Gerry Benjamin -- Vice Chairman and Chief Administrative Officer

I'm hoping that an analyst will do a little work to derive it. The SEC is frowning upon it right now, but if it was our inclination, we'd think about pro forma adjusted giving effect to --

Rob Partlow -- Executive Vice President and Chief Financial Officer

The non-cash charge.

Gerry Benjamin -- Vice Chairman and Chief Administrative Officer

The non-cash charge because the CECL charge just has got no relevance to our business model truly. But it would have turned that reported GAAP EPS to something akin to what we reported last year.

Reggie Smith -- J.P. Morgan -- Analyst

I understood. I think in the presentation, it showed a share count of something in the $60 million range, which is down considerably from the previous year. Is that a typo? Or --

David Zalik -- Chairman and Chief Executive Officer

It must be a typo. I'm not sure what you're referencing. That doesn't sound right.

Reggie Smith -- J.P. Morgan -- Analyst

Weighted average shares -- 

David Zalik -- Chairman and Chief Executive Officer

That's just the [Inaudible] shares. If you go on the 10-Q, we actually -- yeah, the 10-Q gives you a detail, Reggie.

Reggie Smith -- J.P. Morgan -- Analyst

OK. Thank you.

David Zalik -- Chairman and Chief Executive Officer

Thank you.

Rob Partlow -- Executive Vice President and Chief Financial Officer

Thank you.

Operator

And our next question comes from Chris Donat with Piper Sandler. You may proceed. 

Chris Donat -- Piper Sandler -- Analyst

Hi, good morning, everyone. It's good to hear your voices. I wanted to ask one question on your first-quarter volume trends. I looked through the detail on Slide 11.

Solar right now 10%, that's a big jump, but looks like HVAC, roofing and construction lease, by my math, are down sort of 25% to 30% quarter-on-quarter. Just wondered if the trends are kind of persisting that way, like solar is strong, but HVAC roofing and construction are on the weaker side of your spectrum in April and May.

Gerry Benjamin -- Vice Chairman and Chief Administrative Officer

Are you making reference by chance to the pie chart that's on 11?

Chris Donat -- Piper Sandler -- Analyst

Yeah. I'm taking the pie chart and then we take that pie chart and use those percentages to slice up the transaction volume ex healthcare. So I'm doing a little math around it. But solar at 10%, that's a big jump.

Is that still strong is really the core of the question here?

Gerry Benjamin -- Vice Chairman and Chief Administrative Officer

Yeah. I think we may have a mislabeling on Slide 11, candidly. That doesn't chime.

David Zalik -- Chairman and Chief Executive Officer

Yeah. Chris, what we've seen is that HVAC has been affected less than windows, kitchens, bathrooms, and solar. And if we need to update Slide 11, we'll get that to you and circulate it broadly as well. So what we've seen is that it's more, number one, HVAC has been impacted less.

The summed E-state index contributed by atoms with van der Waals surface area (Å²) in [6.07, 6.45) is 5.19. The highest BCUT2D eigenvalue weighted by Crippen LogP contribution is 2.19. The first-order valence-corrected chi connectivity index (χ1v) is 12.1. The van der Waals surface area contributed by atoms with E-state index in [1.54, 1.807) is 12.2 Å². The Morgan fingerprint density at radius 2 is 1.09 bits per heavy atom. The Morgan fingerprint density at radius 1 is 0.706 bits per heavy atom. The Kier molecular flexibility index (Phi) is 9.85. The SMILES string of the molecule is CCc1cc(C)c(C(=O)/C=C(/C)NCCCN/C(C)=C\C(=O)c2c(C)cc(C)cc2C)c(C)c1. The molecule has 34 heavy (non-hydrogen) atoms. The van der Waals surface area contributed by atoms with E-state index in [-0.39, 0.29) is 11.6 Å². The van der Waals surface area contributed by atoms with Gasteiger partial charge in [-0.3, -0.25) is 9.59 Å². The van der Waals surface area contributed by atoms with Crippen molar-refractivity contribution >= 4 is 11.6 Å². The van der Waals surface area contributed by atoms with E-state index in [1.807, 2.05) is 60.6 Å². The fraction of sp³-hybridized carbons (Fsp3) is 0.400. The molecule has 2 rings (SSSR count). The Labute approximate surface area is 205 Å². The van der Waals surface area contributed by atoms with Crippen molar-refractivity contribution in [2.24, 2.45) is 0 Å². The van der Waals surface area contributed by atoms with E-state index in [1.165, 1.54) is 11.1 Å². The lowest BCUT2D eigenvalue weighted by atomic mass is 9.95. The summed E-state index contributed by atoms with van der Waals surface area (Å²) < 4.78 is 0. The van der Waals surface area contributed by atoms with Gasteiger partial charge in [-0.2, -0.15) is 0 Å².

It's the bigger driver is what city and state you're in. Northeast, much more impacted than anywhere else. Southeast, least impacted. Amazing how much business is still in windows and in kitchen and bathroom remodeling was being gone in April and we're already seeing in May.

Even in state -- in the Midwest and the West Coast and the Southeast. So, no, solar is not growing faster than anything else. But we have seen HVAC be more durable even than windows and kitchen.

Rob Partlow -- Executive Vice President and Chief Financial Officer

If you actually turn to Slide 17, you can see our actual solar volume was 2%.

Chris Donat -- Piper Sandler -- Analyst

Yup. OK. Yeah, yeah, that makes more sense to me. All right.

And then anything on -- I guess, we're hearing out of some of the home improvement companies that -- or some of the data that we can also gather from them. But it looks like for consumers, they are engaging more in small projects rather than larger projects. I'm just wondering if you saw anything in the first quarter on like average ticket sizes or anything like that that suggested any change? Or is that not something you'd really see because of what you're financing?

David Zalik -- Chairman and Chief Executive Officer

Yeah. So what we're seeing is a durable demand from the consumer. We have not seen any change in -- material change in average purchase amount or financed amount or transaction amount. What we are seeing, interestingly enough, is more merchants are use -- from what we can tell, more merchants are using financing more often and are paying for more expensive promotions.

They value that sale even more. They're paying more for bigger promotions to drive traffic for their businesses, but we are not seeing average order value go down. Cost of windows isn't coming down. So, no, the short answer is consumers that are buying windows are not seemingly spending any less money.